The government of Mexico does to journalists, reporters and human rights watchdogs, what a certain prominent politician in America has indicated he would like to do to his resident media thorns in the side – put them under surveillance and in many cases, silence them permanently.
In this, the first part of the series, we’ll look at the silencing that is taking place south of the border and the motivations behind it.
In no country on earth that masquerades as a democracy, do members of the press and government critics have targets on their back to the extent they do in Mexico. Instead of making good on all the empty rhetoric about putting drug traffickers out of business, the Mexican government finds it more expedient to intimidate and conspire to murder the very critics that expose those promises as lies.
The ruling party in Mexico is the PRI – Partido Revolucionario Institucional (Institutional Revolutionary Party). PRI has presided over 7 decades of partnership with the country’s most powerful drug cartels. During that same period of time, the party has leveraged its role as junior partner with the United States‘ “War On Drugs” to enhance the franchise of certain traffickers and at the same time enable the sanctioning of their competitors.
To put it simply, while the US supplies billions of dollars to the Mexican national government for the ostensible purpose of battling drug smuggling, the Mexican government picks winners and losers in the market. It’s institutionalized political incest. The profits that Mexican politicians skim from their comrades in drug trafficking, are used to support the party, pay off regional and local officials and live extravagantly.
Howard Campbell, in his book, “Drug War Zone: Frontline Dispatches From the Streets of El Paso and Juárez”, writes:
The PRI viewed the illegal drug trade as a source of profits, patronage, and power. It created a durable political, police, and military infrastructure that enabled drug traffickers to cultivate, manufacture, and distribute cocaine, heroin, and marijuana for export to the United States. The PRI and the Dirección Federal de Seguridad (DFS), a domestic secret police organization modeled on the CIA and FBI, created and controlled the plaza system. The system operated by establishing transportation routes and territories controlled by specific cartels in collusion with police, military and government officials. Control of a plaza gives the drug lord and police commander of an area the power to charge less powerful traffickers tolls, known as pisos. Generally, one main cartel dominates a plaza at any given time. . . . The cartel that has the most power in a particular plaza receives police and military protections for its drug shipments.”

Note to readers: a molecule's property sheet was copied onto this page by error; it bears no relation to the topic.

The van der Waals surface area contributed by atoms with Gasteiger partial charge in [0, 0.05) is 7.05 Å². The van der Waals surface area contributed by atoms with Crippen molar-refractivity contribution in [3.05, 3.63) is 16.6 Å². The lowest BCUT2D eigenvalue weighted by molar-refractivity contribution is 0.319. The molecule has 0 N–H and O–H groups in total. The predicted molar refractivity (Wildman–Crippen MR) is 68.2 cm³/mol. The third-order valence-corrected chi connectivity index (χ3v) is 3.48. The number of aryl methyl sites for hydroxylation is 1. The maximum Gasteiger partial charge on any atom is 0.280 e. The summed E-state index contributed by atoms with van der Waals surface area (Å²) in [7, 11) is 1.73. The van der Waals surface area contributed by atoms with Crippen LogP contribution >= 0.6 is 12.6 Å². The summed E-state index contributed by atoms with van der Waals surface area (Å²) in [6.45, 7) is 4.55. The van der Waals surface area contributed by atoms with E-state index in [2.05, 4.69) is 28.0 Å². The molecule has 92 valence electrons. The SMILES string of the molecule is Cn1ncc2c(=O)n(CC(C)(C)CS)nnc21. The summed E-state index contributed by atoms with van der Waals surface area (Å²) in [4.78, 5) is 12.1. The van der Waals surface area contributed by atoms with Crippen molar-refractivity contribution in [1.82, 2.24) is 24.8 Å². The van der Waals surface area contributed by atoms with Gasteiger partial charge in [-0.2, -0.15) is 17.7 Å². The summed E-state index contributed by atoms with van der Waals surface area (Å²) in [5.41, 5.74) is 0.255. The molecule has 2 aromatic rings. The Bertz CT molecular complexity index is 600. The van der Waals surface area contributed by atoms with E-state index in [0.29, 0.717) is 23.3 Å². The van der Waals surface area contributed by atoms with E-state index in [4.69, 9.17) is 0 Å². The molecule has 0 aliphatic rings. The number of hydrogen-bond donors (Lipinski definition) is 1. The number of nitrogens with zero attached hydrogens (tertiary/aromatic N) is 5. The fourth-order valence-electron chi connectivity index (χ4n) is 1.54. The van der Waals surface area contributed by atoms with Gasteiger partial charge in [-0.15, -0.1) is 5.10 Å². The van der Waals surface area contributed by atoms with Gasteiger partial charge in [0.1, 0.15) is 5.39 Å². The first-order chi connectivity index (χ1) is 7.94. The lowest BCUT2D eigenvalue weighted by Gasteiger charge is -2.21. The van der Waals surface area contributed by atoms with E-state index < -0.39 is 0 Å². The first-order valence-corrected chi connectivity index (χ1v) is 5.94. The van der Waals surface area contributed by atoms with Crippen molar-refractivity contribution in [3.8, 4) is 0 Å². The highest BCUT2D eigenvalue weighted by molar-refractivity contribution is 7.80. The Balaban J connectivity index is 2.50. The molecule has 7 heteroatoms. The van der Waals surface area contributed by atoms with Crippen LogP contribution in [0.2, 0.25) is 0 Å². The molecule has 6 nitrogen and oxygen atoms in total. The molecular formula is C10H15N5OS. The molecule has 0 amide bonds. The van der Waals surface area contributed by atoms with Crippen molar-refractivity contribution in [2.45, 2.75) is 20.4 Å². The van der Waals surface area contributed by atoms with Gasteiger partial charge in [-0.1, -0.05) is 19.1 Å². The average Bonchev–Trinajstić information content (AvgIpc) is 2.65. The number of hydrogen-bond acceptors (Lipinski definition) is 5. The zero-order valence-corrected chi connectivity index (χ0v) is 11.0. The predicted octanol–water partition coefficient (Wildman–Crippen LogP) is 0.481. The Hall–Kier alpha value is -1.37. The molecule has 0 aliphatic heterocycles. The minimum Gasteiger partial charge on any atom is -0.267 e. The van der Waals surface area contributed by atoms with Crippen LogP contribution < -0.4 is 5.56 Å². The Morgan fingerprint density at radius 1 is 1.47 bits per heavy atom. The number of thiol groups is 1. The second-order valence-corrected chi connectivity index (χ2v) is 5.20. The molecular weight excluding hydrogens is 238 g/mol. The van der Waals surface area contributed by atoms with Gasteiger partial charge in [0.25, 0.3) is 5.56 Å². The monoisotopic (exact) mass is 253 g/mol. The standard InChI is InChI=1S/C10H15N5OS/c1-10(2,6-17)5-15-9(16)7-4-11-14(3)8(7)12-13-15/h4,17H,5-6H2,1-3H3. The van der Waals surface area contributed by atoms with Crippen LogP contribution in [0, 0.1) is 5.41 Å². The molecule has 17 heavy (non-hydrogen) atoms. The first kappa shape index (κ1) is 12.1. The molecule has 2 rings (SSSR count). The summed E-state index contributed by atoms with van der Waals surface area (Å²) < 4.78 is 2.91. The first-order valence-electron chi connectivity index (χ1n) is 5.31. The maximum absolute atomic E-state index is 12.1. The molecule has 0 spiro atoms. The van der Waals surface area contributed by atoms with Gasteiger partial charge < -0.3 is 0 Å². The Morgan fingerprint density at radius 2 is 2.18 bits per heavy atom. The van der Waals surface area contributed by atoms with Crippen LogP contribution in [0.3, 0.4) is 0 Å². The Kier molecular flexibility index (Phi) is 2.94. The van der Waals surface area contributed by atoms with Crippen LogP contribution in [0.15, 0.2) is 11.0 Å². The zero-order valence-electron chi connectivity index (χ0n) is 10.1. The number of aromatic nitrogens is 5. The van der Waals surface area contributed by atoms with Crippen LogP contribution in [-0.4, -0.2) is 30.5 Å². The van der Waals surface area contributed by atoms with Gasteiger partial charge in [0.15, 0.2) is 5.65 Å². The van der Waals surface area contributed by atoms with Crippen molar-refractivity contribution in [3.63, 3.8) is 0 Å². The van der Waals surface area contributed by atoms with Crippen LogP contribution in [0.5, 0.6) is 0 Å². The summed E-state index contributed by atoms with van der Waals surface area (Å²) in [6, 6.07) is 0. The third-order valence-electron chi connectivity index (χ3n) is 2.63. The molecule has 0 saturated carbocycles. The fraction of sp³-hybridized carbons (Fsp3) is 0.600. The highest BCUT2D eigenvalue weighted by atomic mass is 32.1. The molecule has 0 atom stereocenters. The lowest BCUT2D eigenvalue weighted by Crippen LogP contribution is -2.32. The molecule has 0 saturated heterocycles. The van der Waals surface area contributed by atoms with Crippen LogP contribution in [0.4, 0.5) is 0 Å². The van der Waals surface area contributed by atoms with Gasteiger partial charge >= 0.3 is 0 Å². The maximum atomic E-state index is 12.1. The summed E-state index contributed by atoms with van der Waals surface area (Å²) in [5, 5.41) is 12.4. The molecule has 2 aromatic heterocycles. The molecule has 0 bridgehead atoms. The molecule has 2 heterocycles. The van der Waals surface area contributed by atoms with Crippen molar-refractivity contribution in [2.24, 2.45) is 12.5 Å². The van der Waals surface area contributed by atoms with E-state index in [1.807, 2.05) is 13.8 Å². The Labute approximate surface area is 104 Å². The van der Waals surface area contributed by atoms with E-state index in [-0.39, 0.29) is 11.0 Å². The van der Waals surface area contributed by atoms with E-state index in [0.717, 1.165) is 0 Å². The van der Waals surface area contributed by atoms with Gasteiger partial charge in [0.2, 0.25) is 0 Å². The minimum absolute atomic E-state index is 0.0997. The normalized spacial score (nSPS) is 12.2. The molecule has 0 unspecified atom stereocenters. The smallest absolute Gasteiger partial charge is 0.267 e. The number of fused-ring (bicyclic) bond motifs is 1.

One of the remarkable facets in all of this is that by lawmakers refusing to remove the profit incentive in drug production and narco-trafficking, they perpetuate the symbiotic relationship between themselves and the cartels. Experts like Samuel Blackstone in Business Insider, estimate that more than $1 billion in bribes are paid annually just to municipal police.
When the PRI lost its permanent stranglehold of power in 2000, drug cartels and their government patrons (or is it the other way around?), had to reorganize, but chaos ensued. And since then, a constant re-shuffling of the criminal and corruption deck has claimed tens of thousands of collateral victims – including journalists and human rights advocates who attempt to pull back the rug on the cockroaches and their atrocities. Our Congressional Research Service reports estimates of at least 80,000 people killed in organized crime related incidents in Mexico since just 2006.
117 journalists have been slain in the country since 2000. Only 8 cases have been submitted for investigation and only one crime was solved.
And of the more than 800 serious cases of harassment, assault or homicide committed against journalists in the past six years, the New York Times reports – the federal office created to prosecute crimes against the freedom of expression has convicted suspects in only two.
Not all of the killings are directly related to the protection of the the cozy relationship between elected officials and narco traffickers. Some have merely to do with a reporter exposing malfeasance on the part of a local or regional politician.
Of the countless tragic and frustrating stories of the slayings of journalists, one seems to have resonated in the public consciousness beyond the others.
It is the case of Regina Martinez, investigative journalist for independent media outlet, Proceso. The publication itself is one that is a constant irritant to corrupt officials. Ms. Martinez had plied her trade professionally for 20 years, but on April 28, 2012, Martinez was discovered on the bathroom floor of her residence, having been beaten and strangled to death.
The murder was believed to be tied to her coverage of collusion between Veracruz police and drug traffickers.
Recently, the apparatus that the government and their merchants of death partners employ to silence media and human rights critics, accidentally showed it’s hand. In the next in this series, we will outline the methods that Mexican government officials and the powerful drug cartels use to detect and identify the whereabouts and the activities of their victims.
The technology partners in this horrific and deadly cat and mouse game and the role our government plays, will shock you. Stay tuned.